Generous is an adjective frequently adopted by poets; generosity is a virtue greatly valued by nobilities; generous generosity is a depiction historically inherited by generations. I am always wondering that how does ‘generosity’ develop its personal charisma to attract so much attention? Is it possible to decode its mystery by tracing the origin of ‘generous’?
Browsing through books, I discovered that some clues keep emerging. From a historic perspective, tracing word’s development back in time shows that in many cases what are now separate lexical items were formerly identical words. The deep prehistory of language has nurtured little word-seeds that over the millennia have proliferated into widely differentiated families of vocabulary. ‘Generous’ is a word of no exception.
Originally, it was a derivative of genus in the sense “birth, stock, race,” and harks back semantically to its ultimate source in the Indo-European base ‘gen’ denoting ‘produce’. Its Germanic offshoots include kin, kind, and probably king, but for sheer numbers it is the Latin descendant genus “race, type”. It probably entered the language in the 16th century coming via Old French genereux from Latin generosus, which originally meant “of noble birth” (a sense which survived in English into the late 17th century – Richard Knolles, for instance, in his General history of the Turks 1603, wrote of “many knights of generous extraction’).
Years of evolution witness the moderate changes in the meaning of “generous”, and its semantic progression from ‘nobly born’ through ‘noble-minded, magnanimous’ to ‘liberal in giving’ impresses me while reading classics. In the field of literature, ‘generous’ enjoys a great rate of exposure. Let alone other authors, solely William Shakespeare used it for at least dozen times. Its first appearance was in Love’s Labour’s Lost, a work of Shakespeare’s early comedy.
For instance, in scene one the fifth Act，a humorous dialogue conducted between the egg-headed Holofernes and Armado: Armado: Sir, it is the King’s most sweet pleasure and affection to congratulate the Princess at her pavilion, in the posteriors of this day; which the rude multitude call the afternoon. Holofernes: The posterior of the day, most generous sir, is liable, congruent, and measurable, for the afternoon. The word is well cull’d, chose, sweet, and apt, I do assure you, sir, I do assure. Under this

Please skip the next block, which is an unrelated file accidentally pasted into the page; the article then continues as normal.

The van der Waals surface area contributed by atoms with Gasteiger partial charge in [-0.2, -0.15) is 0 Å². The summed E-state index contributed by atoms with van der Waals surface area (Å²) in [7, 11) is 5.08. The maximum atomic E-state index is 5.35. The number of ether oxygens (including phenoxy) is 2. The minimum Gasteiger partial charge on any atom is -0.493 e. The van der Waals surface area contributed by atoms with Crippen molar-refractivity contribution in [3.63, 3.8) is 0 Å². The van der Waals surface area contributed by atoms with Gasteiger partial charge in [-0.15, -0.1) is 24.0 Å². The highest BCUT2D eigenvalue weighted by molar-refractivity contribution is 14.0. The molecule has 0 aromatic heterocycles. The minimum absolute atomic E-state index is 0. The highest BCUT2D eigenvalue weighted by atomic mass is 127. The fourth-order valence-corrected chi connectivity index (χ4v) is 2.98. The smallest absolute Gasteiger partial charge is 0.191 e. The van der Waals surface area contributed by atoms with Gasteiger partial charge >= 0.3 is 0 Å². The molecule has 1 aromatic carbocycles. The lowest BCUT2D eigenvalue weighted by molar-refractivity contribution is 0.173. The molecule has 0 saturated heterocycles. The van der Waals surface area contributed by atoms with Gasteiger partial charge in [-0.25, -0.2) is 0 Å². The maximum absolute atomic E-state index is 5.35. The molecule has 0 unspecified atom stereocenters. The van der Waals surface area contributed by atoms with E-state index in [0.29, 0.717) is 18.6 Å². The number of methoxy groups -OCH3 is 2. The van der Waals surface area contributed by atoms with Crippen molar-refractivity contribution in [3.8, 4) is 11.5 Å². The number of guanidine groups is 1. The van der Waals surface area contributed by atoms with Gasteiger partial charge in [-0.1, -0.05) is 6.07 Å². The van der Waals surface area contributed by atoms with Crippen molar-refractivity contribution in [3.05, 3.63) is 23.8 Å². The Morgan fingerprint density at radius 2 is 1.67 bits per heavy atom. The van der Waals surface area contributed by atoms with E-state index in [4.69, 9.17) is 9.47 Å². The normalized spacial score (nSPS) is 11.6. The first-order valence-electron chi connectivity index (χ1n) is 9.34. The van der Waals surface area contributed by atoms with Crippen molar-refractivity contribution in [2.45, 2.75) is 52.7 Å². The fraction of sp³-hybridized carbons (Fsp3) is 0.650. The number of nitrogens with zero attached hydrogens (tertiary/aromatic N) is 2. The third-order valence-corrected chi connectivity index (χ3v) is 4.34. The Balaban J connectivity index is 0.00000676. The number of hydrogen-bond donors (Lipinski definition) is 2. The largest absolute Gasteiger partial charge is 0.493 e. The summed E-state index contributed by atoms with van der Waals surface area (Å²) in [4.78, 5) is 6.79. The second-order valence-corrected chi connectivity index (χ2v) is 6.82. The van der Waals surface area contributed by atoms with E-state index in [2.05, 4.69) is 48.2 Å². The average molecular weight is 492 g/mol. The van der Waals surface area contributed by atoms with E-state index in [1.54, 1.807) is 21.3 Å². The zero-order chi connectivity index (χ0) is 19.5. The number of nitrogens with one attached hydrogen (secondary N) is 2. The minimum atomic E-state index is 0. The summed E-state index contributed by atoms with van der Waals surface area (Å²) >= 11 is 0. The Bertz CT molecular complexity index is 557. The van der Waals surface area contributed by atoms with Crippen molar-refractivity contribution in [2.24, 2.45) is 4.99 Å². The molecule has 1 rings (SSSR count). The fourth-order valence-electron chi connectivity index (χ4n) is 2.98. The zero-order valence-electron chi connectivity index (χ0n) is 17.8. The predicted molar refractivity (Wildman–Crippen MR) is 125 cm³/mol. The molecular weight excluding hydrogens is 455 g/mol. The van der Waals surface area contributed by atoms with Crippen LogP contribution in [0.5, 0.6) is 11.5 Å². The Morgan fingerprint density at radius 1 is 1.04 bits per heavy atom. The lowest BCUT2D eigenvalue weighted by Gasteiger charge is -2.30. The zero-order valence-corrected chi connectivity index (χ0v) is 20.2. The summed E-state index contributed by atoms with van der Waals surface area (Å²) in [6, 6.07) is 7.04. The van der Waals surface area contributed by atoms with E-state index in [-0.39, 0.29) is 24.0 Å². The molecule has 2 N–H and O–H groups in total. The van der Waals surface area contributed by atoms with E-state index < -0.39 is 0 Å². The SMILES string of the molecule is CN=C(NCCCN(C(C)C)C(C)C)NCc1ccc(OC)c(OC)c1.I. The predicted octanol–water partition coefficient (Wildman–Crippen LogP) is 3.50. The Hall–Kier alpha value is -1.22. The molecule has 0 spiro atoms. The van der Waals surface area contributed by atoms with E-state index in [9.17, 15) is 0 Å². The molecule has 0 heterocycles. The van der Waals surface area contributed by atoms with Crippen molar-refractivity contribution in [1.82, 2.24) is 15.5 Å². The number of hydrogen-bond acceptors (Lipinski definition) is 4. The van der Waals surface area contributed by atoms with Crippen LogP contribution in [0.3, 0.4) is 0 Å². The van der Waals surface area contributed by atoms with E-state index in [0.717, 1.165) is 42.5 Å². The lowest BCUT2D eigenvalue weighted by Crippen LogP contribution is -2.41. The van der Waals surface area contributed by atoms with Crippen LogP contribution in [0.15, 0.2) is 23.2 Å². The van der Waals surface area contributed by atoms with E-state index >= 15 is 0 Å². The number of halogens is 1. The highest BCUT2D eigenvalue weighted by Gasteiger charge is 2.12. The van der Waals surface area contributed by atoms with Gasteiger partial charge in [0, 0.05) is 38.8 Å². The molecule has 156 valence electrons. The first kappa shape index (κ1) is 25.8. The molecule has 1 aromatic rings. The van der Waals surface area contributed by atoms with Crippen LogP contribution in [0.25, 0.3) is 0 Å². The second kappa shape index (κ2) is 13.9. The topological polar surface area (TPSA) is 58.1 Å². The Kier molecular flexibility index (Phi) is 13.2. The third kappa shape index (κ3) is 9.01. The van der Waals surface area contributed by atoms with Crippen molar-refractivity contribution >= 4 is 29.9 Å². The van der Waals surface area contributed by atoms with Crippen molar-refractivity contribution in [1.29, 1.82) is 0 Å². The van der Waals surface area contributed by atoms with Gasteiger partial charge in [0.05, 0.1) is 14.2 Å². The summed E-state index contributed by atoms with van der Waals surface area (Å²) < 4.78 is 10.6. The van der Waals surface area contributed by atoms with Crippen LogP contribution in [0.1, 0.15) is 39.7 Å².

circumstance, generous is an expression of nobility. As for a noble man, soul of innate generosity, every task is gracious and magnificent as well as every utterance.
However, when this word was spoken by the bookish Hologernes, it sounded like a cheap flattery rather than a sincere approbation. In Love’s Labour’s Lost, generous was endowed with a new meaning, namely, kind giving. In scene two the fifth Act, Holofernes shouted that “This is not generous, not gentle, not humble” when he was roughly treated by courtiers. The above context reflects that generous stresses warm hearted readiness to give and demonstrates kindness to others in want of helps. Through Shakespeare’s interpretation, a generous sir can be defined as a well born person characterized by a noble spirit; generosity means the quality of being liberal and magnanimous.
In addition, according to Alexander Pope 1, many people are capable of doing a wise thing, more a cunning thing, but very few a generous thing. What Pope intended to convey was that doing generous things demands lofty characters and unconditional dedication. Hovering in my mind, generous incorporates kind, wise and noble. Sometimes, the generous giving of ourselves can produce the generous harvest. Sometimes, barely detectable as it is, generosity can change someone else’s life forever. Generous generosity is the most enchanting expression in English language, and the greatest wisdom cherished by civilized society, which urges people to do the generous deed, and to carry on the virtue of generosity.